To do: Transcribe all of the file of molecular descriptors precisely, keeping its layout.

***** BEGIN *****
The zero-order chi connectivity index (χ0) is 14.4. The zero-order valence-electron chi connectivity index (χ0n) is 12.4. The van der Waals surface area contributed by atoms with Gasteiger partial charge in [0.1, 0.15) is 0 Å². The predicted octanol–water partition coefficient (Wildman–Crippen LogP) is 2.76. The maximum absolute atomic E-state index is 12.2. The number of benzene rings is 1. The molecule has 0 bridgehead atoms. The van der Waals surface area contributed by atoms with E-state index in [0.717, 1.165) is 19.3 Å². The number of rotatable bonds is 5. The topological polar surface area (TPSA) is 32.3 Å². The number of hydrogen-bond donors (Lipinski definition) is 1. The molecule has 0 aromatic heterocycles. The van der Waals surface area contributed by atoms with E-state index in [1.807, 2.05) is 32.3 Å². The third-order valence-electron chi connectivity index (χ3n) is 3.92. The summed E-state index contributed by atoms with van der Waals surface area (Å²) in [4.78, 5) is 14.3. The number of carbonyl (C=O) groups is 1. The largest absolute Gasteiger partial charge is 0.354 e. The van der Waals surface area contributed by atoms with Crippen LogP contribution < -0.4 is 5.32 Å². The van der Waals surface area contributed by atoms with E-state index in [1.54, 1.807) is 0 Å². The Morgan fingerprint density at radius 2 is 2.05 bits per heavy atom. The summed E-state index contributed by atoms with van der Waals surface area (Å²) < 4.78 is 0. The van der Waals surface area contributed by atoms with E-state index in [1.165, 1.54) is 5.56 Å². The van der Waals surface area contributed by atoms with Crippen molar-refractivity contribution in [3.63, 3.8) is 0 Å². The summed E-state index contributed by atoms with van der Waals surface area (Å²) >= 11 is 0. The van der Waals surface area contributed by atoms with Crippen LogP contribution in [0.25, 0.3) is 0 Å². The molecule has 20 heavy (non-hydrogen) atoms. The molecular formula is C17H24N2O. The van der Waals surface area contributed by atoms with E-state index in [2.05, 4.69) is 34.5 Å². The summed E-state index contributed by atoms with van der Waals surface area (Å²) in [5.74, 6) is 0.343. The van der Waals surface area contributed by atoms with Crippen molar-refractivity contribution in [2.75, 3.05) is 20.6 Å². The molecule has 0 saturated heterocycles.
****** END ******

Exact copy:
The zero-order chi connectivity index (χ0) is 14.4. The zero-order valence-electron chi connectivity index (χ0n) is 12.4. The van der Waals surface area contributed by atoms with Gasteiger partial charge in [0.1, 0.15) is 0 Å². The predicted octanol–water partition coefficient (Wildman–Crippen LogP) is 2.76. The maximum absolute atomic E-state index is 12.2. The number of benzene rings is 1. The molecule has 0 bridgehead atoms. The van der Waals surface area contributed by atoms with E-state index in [0.717, 1.165) is 19.3 Å². The number of rotatable bonds is 5. The topological polar surface area (TPSA) is 32.3 Å². The number of hydrogen-bond donors (Lipinski definition) is 1. The molecule has 0 aromatic heterocycles. The van der Waals surface area contributed by atoms with E-state index in [1.807, 2.05) is 32.3 Å². The third-order valence-electron chi connectivity index (χ3n) is 3.92. The summed E-state index contributed by atoms with van der Waals surface area (Å²) in [4.78, 5) is 14.3. The number of carbonyl (C=O) groups is 1. The largest absolute Gasteiger partial charge is 0.354 e. The van der Waals surface area contributed by atoms with Crippen LogP contribution < -0.4 is 5.32 Å². The van der Waals surface area contributed by atoms with E-state index in [1.54, 1.807) is 0 Å². The Morgan fingerprint density at radius 2 is 2.05 bits per heavy atom. The summed E-state index contributed by atoms with van der Waals surface area (Å²) < 4.78 is 0. The van der Waals surface area contributed by atoms with E-state index in [1.165, 1.54) is 5.56 Å². The van der Waals surface area contributed by atoms with Crippen molar-refractivity contribution in [3.63, 3.8) is 0 Å². The summed E-state index contributed by atoms with van der Waals surface area (Å²) >= 11 is 0. The van der Waals surface area contributed by atoms with Crippen LogP contribution in [0.25, 0.3) is 0 Å². The molecule has 20 heavy (non-hydrogen) atoms. The molecular formula is C17H24N2O. The van der Waals surface area contributed by atoms with E-state index in [2.05, 4.69) is 34.5 Å². The summed E-state index contributed by atoms with van der Waals surface area (Å²) in [5.74, 6) is 0.343. The van der Waals surface area contributed by atoms with Crippen molar-refractivity contribution in [2.75, 3.05) is 20.6 Å². The molecule has 0 saturated heterocycles.